Cottrell College Science Awards - 2015
Fundamental Studies in Quasi-two-dimensional Hydrodynamics
Life happens at the cellular level, with molecules – food particles, viral DNA, waste and gases – not only passing through the cell membranes but also traveling within these thin membranes. “Therefore, the physics of transport, diffusion and aggregation of particles in these membranes is of fundamental interest,” says Tatiana Kuriabova, assistant professor of physics at Cal Poly, San Luis Obispo.
Kuriabova has received a Cottrell College Science Award from Research Corporation for Science Advancement to study thin, fluid membranes similar to those found in living cells. These membranes are only a few atoms thick, which is why researchers call them “two-dimensional” fluids, as opposed to (3D) bulk fluids surrounding the membranes. The difference is important because it affects the cell’s function, in particular, the rate of toxin clumping within the cellular membrane.
Specifically Kuriabova will use her award to continue work she began with colleagues at UC Boulder. They have been using ‘smectic liquids’ to perform controlled experiments and computer modeling in 2D.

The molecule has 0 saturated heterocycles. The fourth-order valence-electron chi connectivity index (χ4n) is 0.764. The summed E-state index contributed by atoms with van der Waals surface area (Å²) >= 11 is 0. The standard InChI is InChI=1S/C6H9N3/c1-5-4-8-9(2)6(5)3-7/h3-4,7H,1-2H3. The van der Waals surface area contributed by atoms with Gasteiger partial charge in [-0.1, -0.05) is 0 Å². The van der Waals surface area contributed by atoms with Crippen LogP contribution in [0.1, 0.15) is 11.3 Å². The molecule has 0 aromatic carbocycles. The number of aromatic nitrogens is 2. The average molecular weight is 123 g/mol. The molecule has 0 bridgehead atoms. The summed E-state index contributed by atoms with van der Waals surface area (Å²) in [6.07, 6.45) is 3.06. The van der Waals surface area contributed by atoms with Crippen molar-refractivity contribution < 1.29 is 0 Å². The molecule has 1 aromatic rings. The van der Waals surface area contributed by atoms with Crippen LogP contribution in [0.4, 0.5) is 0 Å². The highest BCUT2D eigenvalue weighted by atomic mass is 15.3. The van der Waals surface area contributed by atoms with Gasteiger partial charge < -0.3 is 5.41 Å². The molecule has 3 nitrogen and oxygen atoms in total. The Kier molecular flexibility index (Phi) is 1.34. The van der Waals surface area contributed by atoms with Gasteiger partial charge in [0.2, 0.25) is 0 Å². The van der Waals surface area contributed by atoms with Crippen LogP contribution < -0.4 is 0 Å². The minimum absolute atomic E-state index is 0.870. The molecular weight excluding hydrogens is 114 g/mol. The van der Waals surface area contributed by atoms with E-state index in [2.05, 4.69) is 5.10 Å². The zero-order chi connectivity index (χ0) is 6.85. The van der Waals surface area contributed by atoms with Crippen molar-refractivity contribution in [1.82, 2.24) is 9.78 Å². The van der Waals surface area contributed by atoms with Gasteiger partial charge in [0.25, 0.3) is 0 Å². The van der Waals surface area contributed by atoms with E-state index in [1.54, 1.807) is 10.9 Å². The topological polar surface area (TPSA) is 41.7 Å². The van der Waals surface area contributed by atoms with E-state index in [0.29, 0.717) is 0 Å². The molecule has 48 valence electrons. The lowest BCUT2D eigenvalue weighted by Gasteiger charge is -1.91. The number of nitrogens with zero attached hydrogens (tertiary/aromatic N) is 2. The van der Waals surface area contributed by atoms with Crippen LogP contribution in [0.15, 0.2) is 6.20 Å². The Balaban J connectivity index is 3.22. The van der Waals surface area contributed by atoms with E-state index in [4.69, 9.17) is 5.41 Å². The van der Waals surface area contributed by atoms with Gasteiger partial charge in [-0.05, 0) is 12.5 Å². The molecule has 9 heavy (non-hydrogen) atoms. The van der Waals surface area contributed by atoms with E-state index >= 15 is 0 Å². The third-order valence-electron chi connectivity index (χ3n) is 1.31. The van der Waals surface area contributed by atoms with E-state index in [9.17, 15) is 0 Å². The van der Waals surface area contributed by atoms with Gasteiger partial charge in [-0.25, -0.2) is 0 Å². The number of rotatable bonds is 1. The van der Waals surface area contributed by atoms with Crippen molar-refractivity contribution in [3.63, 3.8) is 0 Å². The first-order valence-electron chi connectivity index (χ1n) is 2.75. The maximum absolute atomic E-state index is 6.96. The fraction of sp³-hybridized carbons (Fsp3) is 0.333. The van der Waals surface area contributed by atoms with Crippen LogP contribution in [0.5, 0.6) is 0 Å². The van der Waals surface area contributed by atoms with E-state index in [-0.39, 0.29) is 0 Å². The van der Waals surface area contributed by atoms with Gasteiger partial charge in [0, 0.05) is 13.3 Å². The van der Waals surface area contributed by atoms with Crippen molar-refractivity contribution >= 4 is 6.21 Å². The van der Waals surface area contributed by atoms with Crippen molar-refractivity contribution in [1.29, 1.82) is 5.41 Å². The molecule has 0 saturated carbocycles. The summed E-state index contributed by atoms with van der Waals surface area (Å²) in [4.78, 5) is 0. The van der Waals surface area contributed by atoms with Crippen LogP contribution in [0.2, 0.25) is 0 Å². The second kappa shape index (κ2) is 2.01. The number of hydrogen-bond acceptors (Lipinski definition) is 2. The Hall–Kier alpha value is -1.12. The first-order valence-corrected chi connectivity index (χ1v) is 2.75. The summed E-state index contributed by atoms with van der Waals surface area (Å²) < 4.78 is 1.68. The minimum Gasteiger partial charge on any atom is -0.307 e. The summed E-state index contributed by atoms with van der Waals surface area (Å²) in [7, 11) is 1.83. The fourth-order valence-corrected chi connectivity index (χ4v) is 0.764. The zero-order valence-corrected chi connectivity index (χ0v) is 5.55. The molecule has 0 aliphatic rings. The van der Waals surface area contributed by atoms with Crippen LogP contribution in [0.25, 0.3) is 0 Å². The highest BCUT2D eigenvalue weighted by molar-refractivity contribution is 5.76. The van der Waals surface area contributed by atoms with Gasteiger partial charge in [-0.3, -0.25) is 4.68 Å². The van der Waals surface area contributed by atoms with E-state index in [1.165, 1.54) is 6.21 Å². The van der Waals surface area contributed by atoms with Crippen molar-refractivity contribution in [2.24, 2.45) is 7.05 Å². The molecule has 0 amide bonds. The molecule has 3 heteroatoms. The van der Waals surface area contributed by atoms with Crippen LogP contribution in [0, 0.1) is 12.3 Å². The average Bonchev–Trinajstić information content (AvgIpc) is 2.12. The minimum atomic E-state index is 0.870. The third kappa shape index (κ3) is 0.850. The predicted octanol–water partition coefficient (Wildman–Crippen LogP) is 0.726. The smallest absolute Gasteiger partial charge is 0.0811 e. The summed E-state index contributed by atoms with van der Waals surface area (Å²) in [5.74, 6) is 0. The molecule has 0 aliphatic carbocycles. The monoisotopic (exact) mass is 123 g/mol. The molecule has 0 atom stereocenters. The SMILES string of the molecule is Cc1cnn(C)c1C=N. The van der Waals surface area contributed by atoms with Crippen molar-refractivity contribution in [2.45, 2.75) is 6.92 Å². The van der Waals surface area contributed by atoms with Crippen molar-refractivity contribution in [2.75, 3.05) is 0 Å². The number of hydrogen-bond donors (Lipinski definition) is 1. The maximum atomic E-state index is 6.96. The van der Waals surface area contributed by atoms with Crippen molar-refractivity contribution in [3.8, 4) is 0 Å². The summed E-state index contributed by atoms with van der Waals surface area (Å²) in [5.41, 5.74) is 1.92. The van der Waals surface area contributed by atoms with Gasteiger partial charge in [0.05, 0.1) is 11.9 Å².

‘Smectic’ denotes a state of liquid crystal in which the molecules are oriented in parallel and arranged in well-defined planes. Using these exotic substances will enable Kuriabova and her colleagues to vary in a controlled manner the key length scale, which, she notes, seems to have a striking effect on the diffusive transport properties of 2D membranes.
Their work may lead to new insights into the propulsion of microorganisms in cell membranes as well as 2D hydrodynamics in general.